27 September 2010
El Día Primero
El Día Tercero
El Día Quarto
El Día Quinto
El Día Sexto
El Día Octavo
El Día Noveno
El Día Decimo
El Ultimo Día
Here's the plan of attack for this batch:
1) I'm ordering some Maiz de Jora from La Bodega Peruana. I think this should already have been germinated and dried (thus the Jora) - possibly even ground. I'll have to see when I get it. If that's the case, though, it'll take out at least 2 steps and about 5 days worth of waiting/work.
2) I'm making my own yeast culture. I started it today - basically just a wild yeast culture using a modified version of this recipe. Instead of using some kind of acidic juice, I'm using a live culture yogurt and adding a little bit of vitamin C. This should give me the acidic quality I'm looking for, and I'll get some nice Lactobacillus bugs in there too! This will give the resulting culture a nice tangy flavor which should be passed on to the chicha, I hope. Plus it'll be good for the stomach! :)
3) Once I have the corn, I'll grind it up using my trusty hand-crank mill (assuming it's not already ground, of course). I had to borrow one last time I made it, but this time I have my own to work with! It's not too hard - just takes a few grinds to get it down to the right texture.
4) Next I'll mix the ground corn with warm (~160 degrees F) water (about 1qt per pound) and let it sit for a couple of hours. Then I'll drain it and repeat, and finally let the water (upi or wort) sit overnight after discarding the ground corn.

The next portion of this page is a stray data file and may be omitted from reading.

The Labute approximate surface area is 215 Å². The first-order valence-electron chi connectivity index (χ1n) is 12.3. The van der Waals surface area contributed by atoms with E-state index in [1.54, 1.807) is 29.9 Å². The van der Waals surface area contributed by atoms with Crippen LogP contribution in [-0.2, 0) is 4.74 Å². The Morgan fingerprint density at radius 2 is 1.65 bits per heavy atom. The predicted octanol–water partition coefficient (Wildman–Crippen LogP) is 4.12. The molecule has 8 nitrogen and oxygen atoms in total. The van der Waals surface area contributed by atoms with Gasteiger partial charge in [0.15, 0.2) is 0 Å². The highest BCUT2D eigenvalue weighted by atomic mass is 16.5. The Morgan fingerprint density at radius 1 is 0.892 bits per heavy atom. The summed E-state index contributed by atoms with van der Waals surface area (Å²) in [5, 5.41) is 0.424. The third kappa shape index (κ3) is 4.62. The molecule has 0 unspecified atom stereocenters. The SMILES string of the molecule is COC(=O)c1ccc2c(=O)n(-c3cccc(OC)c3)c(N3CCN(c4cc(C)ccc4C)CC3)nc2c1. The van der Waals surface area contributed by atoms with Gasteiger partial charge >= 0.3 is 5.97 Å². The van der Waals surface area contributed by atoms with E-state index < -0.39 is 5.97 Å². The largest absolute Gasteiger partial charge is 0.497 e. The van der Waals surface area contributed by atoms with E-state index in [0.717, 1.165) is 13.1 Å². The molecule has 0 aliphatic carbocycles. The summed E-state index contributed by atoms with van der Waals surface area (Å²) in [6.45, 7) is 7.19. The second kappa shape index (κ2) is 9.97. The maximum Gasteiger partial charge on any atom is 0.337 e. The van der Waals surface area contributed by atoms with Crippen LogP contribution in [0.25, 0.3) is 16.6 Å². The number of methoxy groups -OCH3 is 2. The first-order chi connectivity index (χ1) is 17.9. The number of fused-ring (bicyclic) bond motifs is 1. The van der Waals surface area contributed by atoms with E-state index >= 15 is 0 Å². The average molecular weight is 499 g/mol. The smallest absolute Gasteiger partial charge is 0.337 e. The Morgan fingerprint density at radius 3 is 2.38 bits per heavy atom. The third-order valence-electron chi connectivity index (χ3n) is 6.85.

5) The next day, I'll boil the upi/wort for about 3 hours after which I'll add some spices (cloves and cinnamon - maybe some cardamom?) and some sugar (piloncillo, which is basically a cone of dense brown sugar - it can be found in most grocery stores in the Latin American Cuisine section). Then I let it sit overnight again - to be sure it's fully cool and to let it break down the starches a little more.
6) Finally I'll pour the mixture into a container for fermenting (I'll probably use a glass jug this time instead of the jar I used before), pour in some of my yeast culture, and wait.
The last time I made it, the fermentation kicked in very rapidly and was basically done after only a day. I'm hoping it lasts a little longer this time, but I'm not too confident. I may not post semi-daily updates like I did last time, but I'll certainly keep you all posted on how it goes!
By the way, there are a few different kinds of chicha: chicha morada is a non-alcoholic soft drink type thing, chicha de jora (what I'll be making) is made from germinated corn (jora), and regular chicha is made from corn that has been mixed with human saliva (the word chicha means spit). I'm not making regular chicha because 1) I can order jora 2) it would take me days to produce enough spit to fully soak the corn and 3) I couldn't in good conscience share the final product with anyone if it has my spit in it.